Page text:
‘Fireball’ from Deep Purple isn’t as good as ‘In Rock’ and ‘Machine Head’, it sits in the middle as a mediocre stop-gap measure.
Written by: Dangerzone
ARTIST: Deep Purple
SERIAL: SHVL 793
CD REISSUE: 1989, EMI (UK), CDP 7 46240 2 ‘ 1996, EMI, CDDEEPP 2 (25th Anniversary Edition)
COUNTRY OF ORIGIN: England
LINEUP: Ian Gillan – vocals * Ritchie Blackmore – guitar * Roger Glover – bass * Ian Paice – drums * Jon Lord – organ, keyboards
TRACK LISTING: 01 Fireball * 02 No No No * 03 Strange Kind OF Woman * 04 Anyone’s Daughter * 05 The Mule * 06 Fools * 07 No One Came
WEBLINKS: Site Link
Conspicuous by its absence here among classic Deep Purple’s 1970’s repertoire, is the sometimes forgotten follow up to the landmark ‘In Rock’ of a year earlier. When that album finally turned the band into genuine superstars, the pressure was on immediately to produce another album of similar merit.
The fact it’s taken me this long to review ‘Fireball’ indicates its merits certainly fell short of its predecessor, the victim of the band’s endless touring schedule and trying to cram in studio time simultaneously. The results were uneven to say the least, with the straight ahead pioneering heavy metal largely absent and replaced with some eclectic tracks which hardly sounded like the same band.
That’s not to say that ‘Fireball’ is an entire loss, but the excitement and heaviness was lost in transition, resulting in more of a stop-gap album prior to ‘Machine Head’. The album was released a year after ‘In Rock’ which probably seemed like an eternity for fans, when a similar act like Uriah Heep released two albums in the same period.
The title track is the closest in style to ‘In Rock’ and more evidence of Purple’s revolutionary approach to metal, racing along frantically in its three minutes, throwing in a Jon Lord organ solo, but curiously no Blackmore solo.
‘No, No, No’ is seven minutes and takes several tangents, with Blackmore taking center stage, soloing extensively during some more restrained moments, the tone more funk based and perhaps a shade too long. One of the more famous tracks off the album is ‘Demons Eye’ which doesn’t differ dramatically from the previous track, ambling along with some mid-paced riffs and a chorus which displayed Deep Purple’s penchant for catchy radio material.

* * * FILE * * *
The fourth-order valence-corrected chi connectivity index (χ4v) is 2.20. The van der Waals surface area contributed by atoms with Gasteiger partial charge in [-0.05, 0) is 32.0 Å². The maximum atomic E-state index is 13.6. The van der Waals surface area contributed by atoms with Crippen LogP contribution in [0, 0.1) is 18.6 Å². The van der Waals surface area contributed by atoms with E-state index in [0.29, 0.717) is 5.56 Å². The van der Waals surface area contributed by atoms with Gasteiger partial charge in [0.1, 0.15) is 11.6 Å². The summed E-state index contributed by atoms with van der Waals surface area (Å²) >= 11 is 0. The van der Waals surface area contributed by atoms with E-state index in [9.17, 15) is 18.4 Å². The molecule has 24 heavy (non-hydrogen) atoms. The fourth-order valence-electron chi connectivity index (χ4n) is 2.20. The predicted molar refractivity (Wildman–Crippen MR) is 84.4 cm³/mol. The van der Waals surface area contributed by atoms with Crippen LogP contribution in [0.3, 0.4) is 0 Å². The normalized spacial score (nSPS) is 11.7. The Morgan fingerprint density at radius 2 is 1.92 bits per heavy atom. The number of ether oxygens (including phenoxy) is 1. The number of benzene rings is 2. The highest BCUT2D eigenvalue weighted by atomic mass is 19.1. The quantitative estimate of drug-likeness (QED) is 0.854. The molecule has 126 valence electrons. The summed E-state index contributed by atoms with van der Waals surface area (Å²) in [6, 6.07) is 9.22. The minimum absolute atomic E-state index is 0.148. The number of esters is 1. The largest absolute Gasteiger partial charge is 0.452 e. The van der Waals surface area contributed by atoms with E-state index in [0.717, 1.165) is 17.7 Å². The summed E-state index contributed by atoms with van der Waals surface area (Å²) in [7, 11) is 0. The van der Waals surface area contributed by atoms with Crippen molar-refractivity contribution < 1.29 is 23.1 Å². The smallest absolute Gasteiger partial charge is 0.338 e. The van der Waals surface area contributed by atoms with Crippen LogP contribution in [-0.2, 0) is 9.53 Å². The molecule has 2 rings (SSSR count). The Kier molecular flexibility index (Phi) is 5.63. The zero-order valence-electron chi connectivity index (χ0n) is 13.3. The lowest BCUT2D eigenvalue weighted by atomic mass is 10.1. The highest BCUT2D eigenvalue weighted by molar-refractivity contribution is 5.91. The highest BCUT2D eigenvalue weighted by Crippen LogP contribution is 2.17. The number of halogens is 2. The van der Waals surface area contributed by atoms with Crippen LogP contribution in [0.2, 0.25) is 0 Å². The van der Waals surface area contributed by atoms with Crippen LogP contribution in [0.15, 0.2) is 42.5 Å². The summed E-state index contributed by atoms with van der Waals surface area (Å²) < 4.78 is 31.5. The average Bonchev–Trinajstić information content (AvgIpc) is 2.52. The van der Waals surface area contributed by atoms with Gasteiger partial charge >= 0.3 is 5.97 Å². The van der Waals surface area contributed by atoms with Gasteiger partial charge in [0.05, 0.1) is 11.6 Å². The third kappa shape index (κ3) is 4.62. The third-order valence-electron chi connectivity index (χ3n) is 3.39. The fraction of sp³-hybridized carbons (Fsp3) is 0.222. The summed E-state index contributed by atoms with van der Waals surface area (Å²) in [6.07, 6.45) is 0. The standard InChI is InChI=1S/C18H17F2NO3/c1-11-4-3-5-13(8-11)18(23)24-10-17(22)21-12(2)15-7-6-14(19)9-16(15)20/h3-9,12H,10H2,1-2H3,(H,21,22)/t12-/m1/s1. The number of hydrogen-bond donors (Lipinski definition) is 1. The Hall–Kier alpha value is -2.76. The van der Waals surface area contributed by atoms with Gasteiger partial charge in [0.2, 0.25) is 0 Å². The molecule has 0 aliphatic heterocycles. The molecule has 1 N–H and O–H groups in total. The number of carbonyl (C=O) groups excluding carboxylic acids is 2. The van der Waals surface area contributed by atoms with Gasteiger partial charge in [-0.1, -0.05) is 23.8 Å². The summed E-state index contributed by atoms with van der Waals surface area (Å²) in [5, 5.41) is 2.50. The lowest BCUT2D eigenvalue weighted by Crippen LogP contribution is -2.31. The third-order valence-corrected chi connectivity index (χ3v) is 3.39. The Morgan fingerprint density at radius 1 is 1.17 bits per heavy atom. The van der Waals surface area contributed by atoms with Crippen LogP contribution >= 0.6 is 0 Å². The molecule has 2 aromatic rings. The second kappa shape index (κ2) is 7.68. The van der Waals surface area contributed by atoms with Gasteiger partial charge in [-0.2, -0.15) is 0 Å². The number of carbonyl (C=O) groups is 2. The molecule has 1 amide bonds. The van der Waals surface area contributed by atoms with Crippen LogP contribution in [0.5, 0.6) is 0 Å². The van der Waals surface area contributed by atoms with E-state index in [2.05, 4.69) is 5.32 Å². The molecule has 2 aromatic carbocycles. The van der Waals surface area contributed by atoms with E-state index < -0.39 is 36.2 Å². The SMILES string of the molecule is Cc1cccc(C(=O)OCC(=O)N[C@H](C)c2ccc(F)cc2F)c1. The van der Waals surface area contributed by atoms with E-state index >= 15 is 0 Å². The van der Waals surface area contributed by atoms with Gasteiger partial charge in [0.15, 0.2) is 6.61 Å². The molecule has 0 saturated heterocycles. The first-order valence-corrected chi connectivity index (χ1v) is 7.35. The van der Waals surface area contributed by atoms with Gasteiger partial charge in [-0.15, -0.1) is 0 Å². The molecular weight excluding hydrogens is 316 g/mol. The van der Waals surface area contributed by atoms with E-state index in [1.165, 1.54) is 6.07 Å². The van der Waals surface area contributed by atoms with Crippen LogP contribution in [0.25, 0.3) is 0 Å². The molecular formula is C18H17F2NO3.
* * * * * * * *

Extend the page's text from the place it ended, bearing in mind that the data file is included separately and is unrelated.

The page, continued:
A horrendous misjudgment follows with ‘Anyone’s Daughter’ which obviously was intended to be a touch of light humour and fun. The whimsical acoustic background sees Gillan relaying a tale about a local lout getting into trouble with the law after taking liberties with the judges daughter.. It would have sufficed more as a B-side rather than an album cut.
Taking a largely instrumental route is ‘The Mule’ which would expand to twice its running time live usually, on vinyl here it’s rather spacey and progressive, sounding more like a jam that was recorded. The lengthy ‘Fools’ takes a myriad of twists in its eight minute running time, alternating between some definite prog inspired sections and more familiar hard rock ground. Blackmore’s spacey feedback drone provides an eerie backdrop to a lost classic.
The best is saved for last, the hard hitting ‘No One Came’ displaying some welcome power, rumbling along impressively. The lyrics seem to express some type of dissatisfaction with the music industry and stardom, quite unusual for a band so early into their career, yet seemingly older than their years.
Bolstered by the profile of ‘In Rock’ and the hype, ‘Fireball’ actually hit number one, which seems amazing even many decades later. While reviews were mixed it continued to establish Deep Purple as leaders of the hard rock circuit.
It must be said that ‘Fireball’ was and still is light years ahead of most bands trying their luck in 1971, most acts suffering from crude production and an already dated sound. It’s still a widely renowned classic and an important part of the Deep Purple legacy, which would be cemented forever with ‘Machine Head’ just a year later.